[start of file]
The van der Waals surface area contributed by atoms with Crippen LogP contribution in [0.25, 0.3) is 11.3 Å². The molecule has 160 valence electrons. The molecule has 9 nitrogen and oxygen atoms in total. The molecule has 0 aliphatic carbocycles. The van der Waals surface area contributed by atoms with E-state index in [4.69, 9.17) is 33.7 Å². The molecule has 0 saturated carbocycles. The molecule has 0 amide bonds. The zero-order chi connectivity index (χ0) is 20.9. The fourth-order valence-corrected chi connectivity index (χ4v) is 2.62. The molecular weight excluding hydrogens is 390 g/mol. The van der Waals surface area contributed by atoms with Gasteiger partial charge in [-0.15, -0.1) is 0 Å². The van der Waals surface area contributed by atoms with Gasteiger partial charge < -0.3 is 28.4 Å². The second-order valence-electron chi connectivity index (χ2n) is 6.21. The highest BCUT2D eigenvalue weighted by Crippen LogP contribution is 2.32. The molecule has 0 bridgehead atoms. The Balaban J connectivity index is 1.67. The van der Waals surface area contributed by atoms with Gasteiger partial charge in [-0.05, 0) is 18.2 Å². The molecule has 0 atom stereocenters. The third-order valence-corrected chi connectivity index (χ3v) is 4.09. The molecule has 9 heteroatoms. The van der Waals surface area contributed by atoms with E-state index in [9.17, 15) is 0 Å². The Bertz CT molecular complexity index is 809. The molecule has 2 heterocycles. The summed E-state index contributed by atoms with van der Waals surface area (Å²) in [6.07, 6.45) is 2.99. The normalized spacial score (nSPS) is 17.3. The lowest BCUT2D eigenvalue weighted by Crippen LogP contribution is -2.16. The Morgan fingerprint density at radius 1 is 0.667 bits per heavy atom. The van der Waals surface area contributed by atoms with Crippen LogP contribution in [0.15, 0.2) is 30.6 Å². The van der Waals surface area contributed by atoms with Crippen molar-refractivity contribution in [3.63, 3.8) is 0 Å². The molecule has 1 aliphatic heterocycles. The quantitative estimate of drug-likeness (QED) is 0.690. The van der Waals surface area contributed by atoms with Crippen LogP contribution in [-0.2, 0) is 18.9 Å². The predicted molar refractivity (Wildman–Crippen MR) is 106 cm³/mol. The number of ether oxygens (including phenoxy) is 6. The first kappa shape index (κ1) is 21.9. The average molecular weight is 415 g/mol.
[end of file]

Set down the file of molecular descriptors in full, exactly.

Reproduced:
The van der Waals surface area contributed by atoms with Crippen LogP contribution in [0.25, 0.3) is 11.3 Å². The molecule has 160 valence electrons. The molecule has 9 nitrogen and oxygen atoms in total. The molecule has 0 aliphatic carbocycles. The van der Waals surface area contributed by atoms with E-state index in [4.69, 9.17) is 33.7 Å². The molecule has 0 saturated carbocycles. The molecule has 0 amide bonds. The zero-order chi connectivity index (χ0) is 20.9. The fourth-order valence-corrected chi connectivity index (χ4v) is 2.62. The molecular weight excluding hydrogens is 390 g/mol. The van der Waals surface area contributed by atoms with Gasteiger partial charge in [-0.15, -0.1) is 0 Å². The van der Waals surface area contributed by atoms with Gasteiger partial charge < -0.3 is 28.4 Å². The second-order valence-electron chi connectivity index (χ2n) is 6.21. The highest BCUT2D eigenvalue weighted by Crippen LogP contribution is 2.32. The molecule has 0 bridgehead atoms. The Balaban J connectivity index is 1.67. The van der Waals surface area contributed by atoms with Gasteiger partial charge in [-0.05, 0) is 18.2 Å². The molecule has 0 atom stereocenters. The third-order valence-corrected chi connectivity index (χ3v) is 4.09. The molecule has 9 heteroatoms. The van der Waals surface area contributed by atoms with E-state index in [9.17, 15) is 0 Å². The Bertz CT molecular complexity index is 809. The molecule has 2 heterocycles. The summed E-state index contributed by atoms with van der Waals surface area (Å²) in [6.07, 6.45) is 2.99. The normalized spacial score (nSPS) is 17.3. The lowest BCUT2D eigenvalue weighted by Crippen LogP contribution is -2.16. The Morgan fingerprint density at radius 1 is 0.667 bits per heavy atom. The van der Waals surface area contributed by atoms with Crippen LogP contribution in [0.15, 0.2) is 30.6 Å². The van der Waals surface area contributed by atoms with Crippen molar-refractivity contribution in [3.63, 3.8) is 0 Å². The molecule has 1 aliphatic heterocycles. The quantitative estimate of drug-likeness (QED) is 0.690. The van der Waals surface area contributed by atoms with Crippen LogP contribution in [-0.2, 0) is 18.9 Å². The predicted molar refractivity (Wildman–Crippen MR) is 106 cm³/mol. The number of ether oxygens (including phenoxy) is 6. The first kappa shape index (κ1) is 21.9. The average molecular weight is 415 g/mol.